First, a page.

Brief: Responding to COVID & Building a Stronger Public Health Workforce

Learn how PHI’s Together Toward Health implemented efforts to provide skill development opportunities for workers responding to COVID-19 in a public health capacity, and find lessons and recommendations to influence your workforce development efforts.

  • Together Toward Health
    Harder+Company Community Research
Together Toward Health

PHI’s Together Toward Health (TTH) is a statewide initiative that supports over 500 community-based organizations (CBOs) that work on reducing the spread of COVID-19 by strengthening COVID-19 education, testing, and vaccination access across California’s most impacted communities. Since its launch in 2020, TTH has disbursed over $33 million via 251 awards to 548 CBOs including churches, health centers, community centers, and coalitions.

In order to build community capacity, TTH also implemented efforts to provide skill development opportunities for workers responding to COVID-19 in a public health capacity. These efforts are typically cohort-based, locally-focused and include support such as resume building and career support. Professional development includes broader training, webinars, and other professional development opportunities. This brief describes ways in which the trajectory of the TTH workforce strategy evolved and changed over time to adapt to a shifting pandemic.

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Building a public health workforce

TTH prioritized funding CBO-led outreach and messaging efforts while continuing to provide opportunities to develop and strengthen the public health workforce in communities disproportionately impacted by the pandemic. This included funding place-based workforce development organizations and providing professional development opportunities for the over 500 TTH-funded partners along with their subgrantees and other key partners.

Workforce Development infographic


Lessons from TTH can influence future workforce development efforts

  • Continue to listen for emergent needs on the ground and provide smaller, targeted funding opportunities to local organizations that best understand the local workforce and economic threats and their implications.
  • Engage workforce development partners as early as possible to create longer, more resilient recruitment periods to enhance participant uptake and account for potential programmatic disruptions.
  • Re-evaluate job requirements to be more holistic, inclusive, and reflective of the value of lived experience. Removing requirements such as the number of years of experience, the requirement to have a reliable car, and the completion of higher education can lower common barriers to employment.
  • Deploy funds quickly and with limited requirements. The more ably service providers can pivot in response to the onslaught of challenges presented by a dynamic situation like the COVID-19 pandemic, the more quickly local needs can be met.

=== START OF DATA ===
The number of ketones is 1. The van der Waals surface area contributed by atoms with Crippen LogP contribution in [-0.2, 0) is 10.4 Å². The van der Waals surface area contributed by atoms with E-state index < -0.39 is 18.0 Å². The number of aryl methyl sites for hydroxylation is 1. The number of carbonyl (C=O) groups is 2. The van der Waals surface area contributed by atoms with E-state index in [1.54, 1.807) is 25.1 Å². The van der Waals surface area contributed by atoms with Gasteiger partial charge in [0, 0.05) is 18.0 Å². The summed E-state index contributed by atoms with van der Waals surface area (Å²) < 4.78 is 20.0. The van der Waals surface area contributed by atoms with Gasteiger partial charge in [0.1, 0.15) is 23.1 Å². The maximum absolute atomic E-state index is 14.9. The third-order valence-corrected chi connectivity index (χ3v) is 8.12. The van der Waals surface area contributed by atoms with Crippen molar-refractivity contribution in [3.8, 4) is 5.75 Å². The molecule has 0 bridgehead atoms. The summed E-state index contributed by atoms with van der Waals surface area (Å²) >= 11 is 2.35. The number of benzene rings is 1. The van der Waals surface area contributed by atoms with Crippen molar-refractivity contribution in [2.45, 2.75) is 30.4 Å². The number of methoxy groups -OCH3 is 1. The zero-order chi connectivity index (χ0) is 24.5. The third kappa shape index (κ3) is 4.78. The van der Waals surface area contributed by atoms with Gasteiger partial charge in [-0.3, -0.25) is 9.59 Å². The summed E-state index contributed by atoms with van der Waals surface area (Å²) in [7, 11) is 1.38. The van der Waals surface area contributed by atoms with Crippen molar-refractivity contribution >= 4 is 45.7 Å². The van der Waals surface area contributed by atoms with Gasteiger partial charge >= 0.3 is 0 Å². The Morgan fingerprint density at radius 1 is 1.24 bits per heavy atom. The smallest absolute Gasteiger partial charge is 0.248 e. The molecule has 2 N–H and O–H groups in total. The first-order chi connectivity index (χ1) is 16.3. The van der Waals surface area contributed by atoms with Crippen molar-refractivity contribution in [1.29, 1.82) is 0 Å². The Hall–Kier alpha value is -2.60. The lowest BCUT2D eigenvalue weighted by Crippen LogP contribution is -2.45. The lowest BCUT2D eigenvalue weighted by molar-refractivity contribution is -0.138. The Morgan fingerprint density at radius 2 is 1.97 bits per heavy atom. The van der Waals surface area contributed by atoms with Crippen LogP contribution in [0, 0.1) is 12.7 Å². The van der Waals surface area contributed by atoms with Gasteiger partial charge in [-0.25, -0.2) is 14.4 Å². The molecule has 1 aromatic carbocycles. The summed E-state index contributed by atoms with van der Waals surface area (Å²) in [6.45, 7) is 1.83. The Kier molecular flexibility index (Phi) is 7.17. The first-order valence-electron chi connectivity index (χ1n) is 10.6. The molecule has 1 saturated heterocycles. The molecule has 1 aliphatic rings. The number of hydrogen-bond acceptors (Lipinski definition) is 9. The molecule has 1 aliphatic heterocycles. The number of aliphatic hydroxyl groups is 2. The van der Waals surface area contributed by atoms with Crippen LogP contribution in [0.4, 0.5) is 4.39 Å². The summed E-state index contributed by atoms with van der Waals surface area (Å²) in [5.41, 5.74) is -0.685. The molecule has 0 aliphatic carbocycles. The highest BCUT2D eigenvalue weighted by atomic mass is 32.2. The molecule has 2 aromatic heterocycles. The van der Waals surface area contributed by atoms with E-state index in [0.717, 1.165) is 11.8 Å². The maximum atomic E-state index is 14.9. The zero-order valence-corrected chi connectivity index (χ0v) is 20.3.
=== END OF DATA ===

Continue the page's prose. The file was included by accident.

• Balance breadth with depth. In some cases, it might be more impactful to fund fewer sites to allow them to dive deeper into their models for workforce development.
  • Embed technical assistance support to expand the organizational capacity of workforce development organizations. Some examples of topics that may be useful are included in Exhibit 1.
  • Facilitate diverse opportunities for professional development for staff including topics that support broader organizational needs that would strengthen organizations for future opportunities. Some examples are found in Exhibit 1.
  • Fund small projects, that when thoughtfully designed and rooted in cultural humility, can create strong ripple effects. Workforce development funded partners reported several instances of these lasting impacts.
    • Scaling up workforce training programs in partnership with county departments and with employer partners; creating pathways to permanency programming for populations who are underserved and have high barriers to employment, including individuals who were hired in temporary positions for COVID initiatives.
    • Enhanced visibility and community awareness of workforce development service provider organizations, and the ability to serve clients well beyond the reach of those traditionally served.
    • The ability to leverage the learnings from TTH to secure additional funds to sustain ongoing workforce development recruitment efforts and projects.
screenshot of Isai

“The Together Toward Health funding allowed us to help our community. We were able to identify leaders in our community and get them trained and certified as community health workers… It really helped increase vaccination rates,” shared Isai Garnica-Palma, Valley Onward, Together Toward Health Grantee.

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Together Toward Health: Supporting Communities Through COVID-19 and Beyond

Thanks to Together Toward Health funding and support, CBO grantees have coordinated access to get thousands of California farmworkers vaccinated, conducted outreach to elders about vaccine access and appointments, hosted online live Q&A sessions, trained outreach workers and system navigators, and more. Guided by equity, Together Toward Health is supporting education, awareness and outreach to mitigate the spread of COVID-19, increase vaccine awareness and uptake, and provide workforce development strategies to strengthen economic resilience.

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Originally published by Together Toward Health

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